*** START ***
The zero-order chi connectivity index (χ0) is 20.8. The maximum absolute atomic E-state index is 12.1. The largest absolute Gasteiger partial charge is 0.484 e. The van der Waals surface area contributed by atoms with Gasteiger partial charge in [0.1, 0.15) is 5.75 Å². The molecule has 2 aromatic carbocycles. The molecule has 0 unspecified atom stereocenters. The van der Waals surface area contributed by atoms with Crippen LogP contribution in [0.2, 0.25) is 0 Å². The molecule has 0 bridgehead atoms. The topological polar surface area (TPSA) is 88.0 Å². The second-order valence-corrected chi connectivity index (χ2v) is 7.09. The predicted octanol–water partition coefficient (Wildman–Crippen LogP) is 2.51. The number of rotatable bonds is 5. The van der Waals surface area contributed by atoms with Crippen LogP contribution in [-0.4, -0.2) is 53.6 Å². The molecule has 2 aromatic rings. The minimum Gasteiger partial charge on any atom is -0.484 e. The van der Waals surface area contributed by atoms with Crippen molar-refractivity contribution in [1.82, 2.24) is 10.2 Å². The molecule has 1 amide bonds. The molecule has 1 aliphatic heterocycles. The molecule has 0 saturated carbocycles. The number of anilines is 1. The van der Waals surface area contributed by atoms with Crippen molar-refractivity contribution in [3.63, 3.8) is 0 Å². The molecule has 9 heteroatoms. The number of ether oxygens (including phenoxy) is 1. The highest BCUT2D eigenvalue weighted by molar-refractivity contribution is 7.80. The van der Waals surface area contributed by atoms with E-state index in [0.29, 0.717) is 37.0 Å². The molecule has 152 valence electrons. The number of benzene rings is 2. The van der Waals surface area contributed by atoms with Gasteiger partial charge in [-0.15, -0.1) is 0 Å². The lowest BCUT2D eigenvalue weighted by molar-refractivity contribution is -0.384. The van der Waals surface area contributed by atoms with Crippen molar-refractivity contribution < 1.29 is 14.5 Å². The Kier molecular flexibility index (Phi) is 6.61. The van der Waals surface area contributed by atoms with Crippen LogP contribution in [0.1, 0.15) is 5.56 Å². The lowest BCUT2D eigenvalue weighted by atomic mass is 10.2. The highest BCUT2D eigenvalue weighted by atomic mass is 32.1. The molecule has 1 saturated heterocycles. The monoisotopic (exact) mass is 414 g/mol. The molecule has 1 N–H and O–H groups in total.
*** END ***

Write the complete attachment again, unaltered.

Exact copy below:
The zero-order chi connectivity index (χ0) is 20.8. The maximum absolute atomic E-state index is 12.1. The largest absolute Gasteiger partial charge is 0.484 e. The van der Waals surface area contributed by atoms with Gasteiger partial charge in [0.1, 0.15) is 5.75 Å². The molecule has 2 aromatic carbocycles. The molecule has 0 unspecified atom stereocenters. The van der Waals surface area contributed by atoms with Crippen LogP contribution in [0.2, 0.25) is 0 Å². The molecule has 0 bridgehead atoms. The topological polar surface area (TPSA) is 88.0 Å². The second-order valence-corrected chi connectivity index (χ2v) is 7.09. The predicted octanol–water partition coefficient (Wildman–Crippen LogP) is 2.51. The number of rotatable bonds is 5. The van der Waals surface area contributed by atoms with Crippen LogP contribution in [-0.4, -0.2) is 53.6 Å². The molecule has 2 aromatic rings. The minimum Gasteiger partial charge on any atom is -0.484 e. The van der Waals surface area contributed by atoms with Crippen molar-refractivity contribution in [1.82, 2.24) is 10.2 Å². The molecule has 1 amide bonds. The molecule has 1 aliphatic heterocycles. The molecule has 0 saturated carbocycles. The number of anilines is 1. The van der Waals surface area contributed by atoms with Crippen molar-refractivity contribution in [3.63, 3.8) is 0 Å². The molecule has 9 heteroatoms. The number of ether oxygens (including phenoxy) is 1. The highest BCUT2D eigenvalue weighted by molar-refractivity contribution is 7.80. The van der Waals surface area contributed by atoms with E-state index in [0.29, 0.717) is 37.0 Å². The molecule has 152 valence electrons. The number of benzene rings is 2. The van der Waals surface area contributed by atoms with Gasteiger partial charge in [-0.15, -0.1) is 0 Å². The lowest BCUT2D eigenvalue weighted by molar-refractivity contribution is -0.384. The van der Waals surface area contributed by atoms with Crippen molar-refractivity contribution < 1.29 is 14.5 Å². The Kier molecular flexibility index (Phi) is 6.61. The van der Waals surface area contributed by atoms with Crippen LogP contribution in [0.1, 0.15) is 5.56 Å². The lowest BCUT2D eigenvalue weighted by atomic mass is 10.2. The highest BCUT2D eigenvalue weighted by atomic mass is 32.1. The molecule has 1 saturated heterocycles. The monoisotopic (exact) mass is 414 g/mol. The molecule has 1 N–H and O–H groups in total.